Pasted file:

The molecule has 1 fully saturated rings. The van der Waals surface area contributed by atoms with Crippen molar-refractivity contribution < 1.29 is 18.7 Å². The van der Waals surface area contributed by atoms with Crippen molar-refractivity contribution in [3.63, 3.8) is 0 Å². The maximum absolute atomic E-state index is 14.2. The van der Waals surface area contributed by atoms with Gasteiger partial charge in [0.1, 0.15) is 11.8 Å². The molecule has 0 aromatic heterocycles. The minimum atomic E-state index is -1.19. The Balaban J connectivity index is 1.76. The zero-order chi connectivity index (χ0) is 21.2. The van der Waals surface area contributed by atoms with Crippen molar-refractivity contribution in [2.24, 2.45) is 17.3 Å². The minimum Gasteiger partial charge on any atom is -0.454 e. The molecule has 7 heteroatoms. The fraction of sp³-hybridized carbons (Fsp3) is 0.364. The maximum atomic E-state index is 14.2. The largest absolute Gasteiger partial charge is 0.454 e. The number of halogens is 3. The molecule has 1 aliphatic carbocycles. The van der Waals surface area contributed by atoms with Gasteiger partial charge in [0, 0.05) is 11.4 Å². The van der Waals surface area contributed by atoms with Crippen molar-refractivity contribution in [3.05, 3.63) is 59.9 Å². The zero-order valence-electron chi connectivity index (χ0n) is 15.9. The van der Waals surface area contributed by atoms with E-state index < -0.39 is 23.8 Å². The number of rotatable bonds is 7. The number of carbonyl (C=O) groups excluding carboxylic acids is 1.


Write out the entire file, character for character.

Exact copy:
The molecule has 1 fully saturated rings. The van der Waals surface area contributed by atoms with Crippen molar-refractivity contribution < 1.29 is 18.7 Å². The van der Waals surface area contributed by atoms with Crippen molar-refractivity contribution in [3.63, 3.8) is 0 Å². The maximum absolute atomic E-state index is 14.2. The van der Waals surface area contributed by atoms with Gasteiger partial charge in [0.1, 0.15) is 11.8 Å². The molecule has 0 aromatic heterocycles. The minimum atomic E-state index is -1.19. The Balaban J connectivity index is 1.76. The zero-order chi connectivity index (χ0) is 21.2. The van der Waals surface area contributed by atoms with Crippen molar-refractivity contribution in [2.24, 2.45) is 17.3 Å². The minimum Gasteiger partial charge on any atom is -0.454 e. The molecule has 7 heteroatoms. The fraction of sp³-hybridized carbons (Fsp3) is 0.364. The maximum atomic E-state index is 14.2. The largest absolute Gasteiger partial charge is 0.454 e. The number of halogens is 3. The molecule has 1 aliphatic carbocycles. The van der Waals surface area contributed by atoms with Gasteiger partial charge in [0, 0.05) is 11.4 Å². The van der Waals surface area contributed by atoms with Crippen molar-refractivity contribution in [3.05, 3.63) is 59.9 Å². The zero-order valence-electron chi connectivity index (χ0n) is 15.9. The van der Waals surface area contributed by atoms with E-state index < -0.39 is 23.8 Å². The number of rotatable bonds is 7. The number of carbonyl (C=O) groups excluding carboxylic acids is 1.